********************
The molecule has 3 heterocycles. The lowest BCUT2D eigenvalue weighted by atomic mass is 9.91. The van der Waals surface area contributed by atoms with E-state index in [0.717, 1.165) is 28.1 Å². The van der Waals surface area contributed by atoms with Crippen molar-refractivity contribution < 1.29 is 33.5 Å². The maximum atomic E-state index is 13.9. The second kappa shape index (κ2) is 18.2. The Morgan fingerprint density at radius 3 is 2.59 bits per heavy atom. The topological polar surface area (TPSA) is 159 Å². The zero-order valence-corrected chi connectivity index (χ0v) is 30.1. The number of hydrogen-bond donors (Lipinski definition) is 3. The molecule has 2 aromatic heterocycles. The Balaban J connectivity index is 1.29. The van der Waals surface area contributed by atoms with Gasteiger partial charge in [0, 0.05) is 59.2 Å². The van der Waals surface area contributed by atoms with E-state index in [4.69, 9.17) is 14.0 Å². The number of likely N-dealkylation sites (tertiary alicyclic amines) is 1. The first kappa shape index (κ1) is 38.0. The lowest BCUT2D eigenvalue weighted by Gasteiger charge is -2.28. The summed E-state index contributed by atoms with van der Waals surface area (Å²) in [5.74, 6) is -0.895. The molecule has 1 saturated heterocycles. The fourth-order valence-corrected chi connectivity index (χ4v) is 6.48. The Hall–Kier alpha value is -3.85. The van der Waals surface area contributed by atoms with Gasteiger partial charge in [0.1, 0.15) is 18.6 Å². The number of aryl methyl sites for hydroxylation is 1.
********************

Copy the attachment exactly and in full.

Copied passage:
The molecule has 3 heterocycles. The lowest BCUT2D eigenvalue weighted by atomic mass is 9.91. The van der Waals surface area contributed by atoms with E-state index in [0.717, 1.165) is 28.1 Å². The van der Waals surface area contributed by atoms with Crippen molar-refractivity contribution < 1.29 is 33.5 Å². The maximum atomic E-state index is 13.9. The second kappa shape index (κ2) is 18.2. The Morgan fingerprint density at radius 3 is 2.59 bits per heavy atom. The topological polar surface area (TPSA) is 159 Å². The zero-order valence-corrected chi connectivity index (χ0v) is 30.1. The number of hydrogen-bond donors (Lipinski definition) is 3. The molecule has 2 aromatic heterocycles. The Balaban J connectivity index is 1.29. The van der Waals surface area contributed by atoms with Gasteiger partial charge in [0, 0.05) is 59.2 Å². The van der Waals surface area contributed by atoms with E-state index in [4.69, 9.17) is 14.0 Å². The number of likely N-dealkylation sites (tertiary alicyclic amines) is 1. The first kappa shape index (κ1) is 38.0. The lowest BCUT2D eigenvalue weighted by Gasteiger charge is -2.28. The summed E-state index contributed by atoms with van der Waals surface area (Å²) in [5.74, 6) is -0.895. The molecule has 1 saturated heterocycles. The fourth-order valence-corrected chi connectivity index (χ4v) is 6.48. The Hall–Kier alpha value is -3.85. The van der Waals surface area contributed by atoms with Gasteiger partial charge in [0.1, 0.15) is 18.6 Å². The number of aryl methyl sites for hydroxylation is 1.